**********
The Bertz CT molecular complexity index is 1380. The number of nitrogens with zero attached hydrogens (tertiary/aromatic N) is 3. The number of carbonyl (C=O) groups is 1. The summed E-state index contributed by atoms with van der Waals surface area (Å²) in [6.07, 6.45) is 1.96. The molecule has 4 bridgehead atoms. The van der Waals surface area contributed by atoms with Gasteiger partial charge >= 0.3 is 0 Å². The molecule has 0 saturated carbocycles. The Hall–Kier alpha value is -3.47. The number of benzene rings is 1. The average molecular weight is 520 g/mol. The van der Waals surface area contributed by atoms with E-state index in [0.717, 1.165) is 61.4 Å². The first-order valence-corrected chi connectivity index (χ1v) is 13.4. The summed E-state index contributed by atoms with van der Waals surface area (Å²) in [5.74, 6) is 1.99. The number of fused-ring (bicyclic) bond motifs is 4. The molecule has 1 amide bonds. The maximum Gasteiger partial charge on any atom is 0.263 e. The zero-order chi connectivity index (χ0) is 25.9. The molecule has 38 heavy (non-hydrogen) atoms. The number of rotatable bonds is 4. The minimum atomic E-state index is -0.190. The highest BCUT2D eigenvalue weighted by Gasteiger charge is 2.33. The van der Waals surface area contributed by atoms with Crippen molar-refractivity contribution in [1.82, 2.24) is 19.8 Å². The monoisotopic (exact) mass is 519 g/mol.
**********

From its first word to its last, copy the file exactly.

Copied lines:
The Bertz CT molecular complexity index is 1380. The number of nitrogens with zero attached hydrogens (tertiary/aromatic N) is 3. The number of carbonyl (C=O) groups is 1. The summed E-state index contributed by atoms with van der Waals surface area (Å²) in [6.07, 6.45) is 1.96. The molecule has 4 bridgehead atoms. The van der Waals surface area contributed by atoms with Gasteiger partial charge >= 0.3 is 0 Å². The molecule has 0 saturated carbocycles. The Hall–Kier alpha value is -3.47. The number of benzene rings is 1. The average molecular weight is 520 g/mol. The van der Waals surface area contributed by atoms with E-state index in [0.717, 1.165) is 61.4 Å². The first-order valence-corrected chi connectivity index (χ1v) is 13.4. The summed E-state index contributed by atoms with van der Waals surface area (Å²) in [5.74, 6) is 1.99. The number of fused-ring (bicyclic) bond motifs is 4. The molecule has 1 amide bonds. The maximum Gasteiger partial charge on any atom is 0.263 e. The zero-order chi connectivity index (χ0) is 25.9. The molecule has 38 heavy (non-hydrogen) atoms. The number of rotatable bonds is 4. The minimum atomic E-state index is -0.190. The highest BCUT2D eigenvalue weighted by Gasteiger charge is 2.33. The van der Waals surface area contributed by atoms with Crippen molar-refractivity contribution in [1.82, 2.24) is 19.8 Å². The monoisotopic (exact) mass is 519 g/mol.